Delta Air Lines Scraps Tokyo Narita Airport For Haneda

Delta Air Lines is set to move its Tokyo operations from Narita to Haneda. The airline has secured an additional five slots to fly to Haneda as part of the latest release by the DOT.

Delta Air Lines Tokyo Haneda
Delta is to move Tokyo operations to Haneda airport. Photo: Russell Lee via Wikimedia

Some airlines, such as Hawaiian Airlines, are using the new slots awarded to operate additional services to Japan. Delta, however, has different plans. With the ability to fly to Haneda from seven origins, it seems counter-intuitive for the airline to utilize two airports in the same city. As such, from Spring 2020, the airline will completely abandon Narita.

Two airports for one city

Tokyo has two airports, Narita and Haneda. Haneda airport is closest to the city center, lying around 10 miles away. However, previously the airport was largely used for domestic operations. An international terminal was opened at the airport in 2010, with daytime international operations commencing in 2014.

The airline will cease Narita operations in early 2020. Photo: Anna Zvereva via Wikimedia

Narita is slightly further out of the city, around 40 miles in fact. As such, it is not as preferable for travelers as the central location of Haneda. It is, however, bigger, and as such, ANA operates their Airbus A380 Flying Honu from the airport.

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Seven cities to Haneda

Delta Air Lines now has the rights to operate flights to Haneda airport from seven different cities according to One Mile At A Time. The airline previously had slots to operate to Haneda from two cities; Los Angeles and Minneapolis.

In addition, the American carrier will begin serving Haneda from Honolulu, Seattle, Portland, Atlanta and Detroit. Recently the Departement of Transport gave out eleven new slots to fly to Haneda from the United States. Of them, Delta got five, which correspond to the five cities listed above. The new changes are expected to go live in the spring of 2020.

The airline has preliminary permission to offer seven routes to Haneda. Photo: Aero Icarus via Wikimedia

Not alone

Delta is not alone in being granted a slot to fly from Honolulu to Haneda. Yesterday, we reported that Hawaiian Airlines would be establishing an additional flight on the route between Honolulu and Tokyo. This will mean that the route is especially well served, as it will have many different carriers offering connections, including ANA’s Flying Honu.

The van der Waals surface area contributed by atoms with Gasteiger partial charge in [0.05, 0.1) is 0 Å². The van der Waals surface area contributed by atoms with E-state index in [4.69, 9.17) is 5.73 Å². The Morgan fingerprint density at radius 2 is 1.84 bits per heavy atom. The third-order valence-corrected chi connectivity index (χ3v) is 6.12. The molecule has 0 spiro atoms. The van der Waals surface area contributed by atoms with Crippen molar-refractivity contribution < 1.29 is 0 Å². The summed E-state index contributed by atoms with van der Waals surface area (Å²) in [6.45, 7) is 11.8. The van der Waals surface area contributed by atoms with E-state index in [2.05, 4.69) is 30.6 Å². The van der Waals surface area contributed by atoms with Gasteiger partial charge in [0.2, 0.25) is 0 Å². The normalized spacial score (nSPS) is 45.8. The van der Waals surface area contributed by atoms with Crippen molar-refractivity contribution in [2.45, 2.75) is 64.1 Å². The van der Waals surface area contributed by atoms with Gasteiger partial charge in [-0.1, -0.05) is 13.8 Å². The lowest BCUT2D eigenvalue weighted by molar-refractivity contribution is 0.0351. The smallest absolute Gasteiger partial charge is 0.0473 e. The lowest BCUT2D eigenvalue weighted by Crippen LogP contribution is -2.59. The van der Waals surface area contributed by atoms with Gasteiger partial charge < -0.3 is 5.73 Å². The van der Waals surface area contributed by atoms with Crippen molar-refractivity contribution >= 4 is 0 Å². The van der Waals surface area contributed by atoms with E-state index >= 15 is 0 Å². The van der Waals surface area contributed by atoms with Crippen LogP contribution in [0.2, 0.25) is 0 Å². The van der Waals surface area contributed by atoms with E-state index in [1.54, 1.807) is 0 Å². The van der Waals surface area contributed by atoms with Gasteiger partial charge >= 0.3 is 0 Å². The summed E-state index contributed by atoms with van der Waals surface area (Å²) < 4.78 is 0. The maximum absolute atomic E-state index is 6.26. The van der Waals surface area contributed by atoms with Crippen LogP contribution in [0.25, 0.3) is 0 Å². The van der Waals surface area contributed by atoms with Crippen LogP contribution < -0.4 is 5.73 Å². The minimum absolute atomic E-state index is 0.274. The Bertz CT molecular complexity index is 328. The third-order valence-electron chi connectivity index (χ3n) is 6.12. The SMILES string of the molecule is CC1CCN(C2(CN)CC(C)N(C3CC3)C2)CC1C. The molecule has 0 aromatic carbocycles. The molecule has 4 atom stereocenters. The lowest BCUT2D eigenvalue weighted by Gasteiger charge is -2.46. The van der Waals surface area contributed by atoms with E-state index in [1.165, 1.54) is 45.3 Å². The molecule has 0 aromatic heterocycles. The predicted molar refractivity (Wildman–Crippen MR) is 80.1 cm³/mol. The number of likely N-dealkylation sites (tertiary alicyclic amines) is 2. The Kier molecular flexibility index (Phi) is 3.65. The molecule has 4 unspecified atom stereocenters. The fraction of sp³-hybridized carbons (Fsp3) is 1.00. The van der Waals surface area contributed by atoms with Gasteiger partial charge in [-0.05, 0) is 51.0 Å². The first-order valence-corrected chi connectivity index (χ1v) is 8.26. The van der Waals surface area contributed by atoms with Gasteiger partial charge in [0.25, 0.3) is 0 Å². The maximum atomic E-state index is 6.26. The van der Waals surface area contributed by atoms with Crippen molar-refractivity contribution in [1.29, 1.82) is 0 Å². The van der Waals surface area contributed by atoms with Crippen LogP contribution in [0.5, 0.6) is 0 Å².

Hawaiian Airlines has also received a preliminary decision from the U.S. Department of Transportation regarding setting up a new service between Honolulu and Tokyo. The airline expects that the new flight will commence in early 2020, just in time for the 2020 Tokyo Olympics.

Only one airport

While some had expected the airline to operate Haneda flights in addition to Narita, it makes sense for the airline to move its flights with the new slots. Why should the airline have a presence at two airports less than 40 miles from each other? This would unnecessarily increase costs.

What do you think of Delta’s move? Will you find it more convenient? Let us know in the comments!

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Joseph Wilson

Delta Airlines has abandoned its Narita hub that it inherited from Northwest Airlines when it merged with Delta. Previously there were many flights to other Asian cities, including Bangkok. it focus also shifts to Seoul/Inchon with its partnership with Korean Airlines and Chinese airline partners.

Matt

What’s strange is that Narita hub was a major reason why Delta bought Northwest in the first place. Funny they are now abandoning it.

Leo Cleary

United Airlines and American have robust connections from Narita International Airport to other Asian cities thru their alliance partners. These cities are popular business and tourist locations. Delta is much more limited in its ability to connect outside of Japan. I wonder if they will continue all seven flights into Haneda after the 2020 Olympics?

Andrew Rogers

Operationally it makes sense. Why fly to two different airports if the opportunity is available. This potential gives bigger economies of scale on landing fees, catering, ground handling, check-in areas, hotel accommodation, I don’t see a problem, plus its closer to the city centre and other districts like Yokahama.

mtnavaiation

hard to believe northwest wont be at narita. flew for pan am for several years, and in 1974 when narita opened, between pan am and northwest orient, huge presence. how things change. and oops , i mean delta now.

Erik K. Weseman

Although it’s sad that Delta Air Lines is leaving Tokyo Narita International Airport, Narita still has United Airlines and American Airlines and those carriers ARE staying there, due to their joint-venture alliances with Japan’s two main airlines All Nippon Airways and Japan Airlines. Now that Delta is concentrating all of their Tokyo operations at Haneda International Airport, they will be restricted there meaning if they want to add even more flights there, the U.S.-Japan “open skies” air services agreement will have to be further amended as Haneda is a restricted airport and all other airports in Japan, including Narita, have… Read more »

Joe vance

Farther not further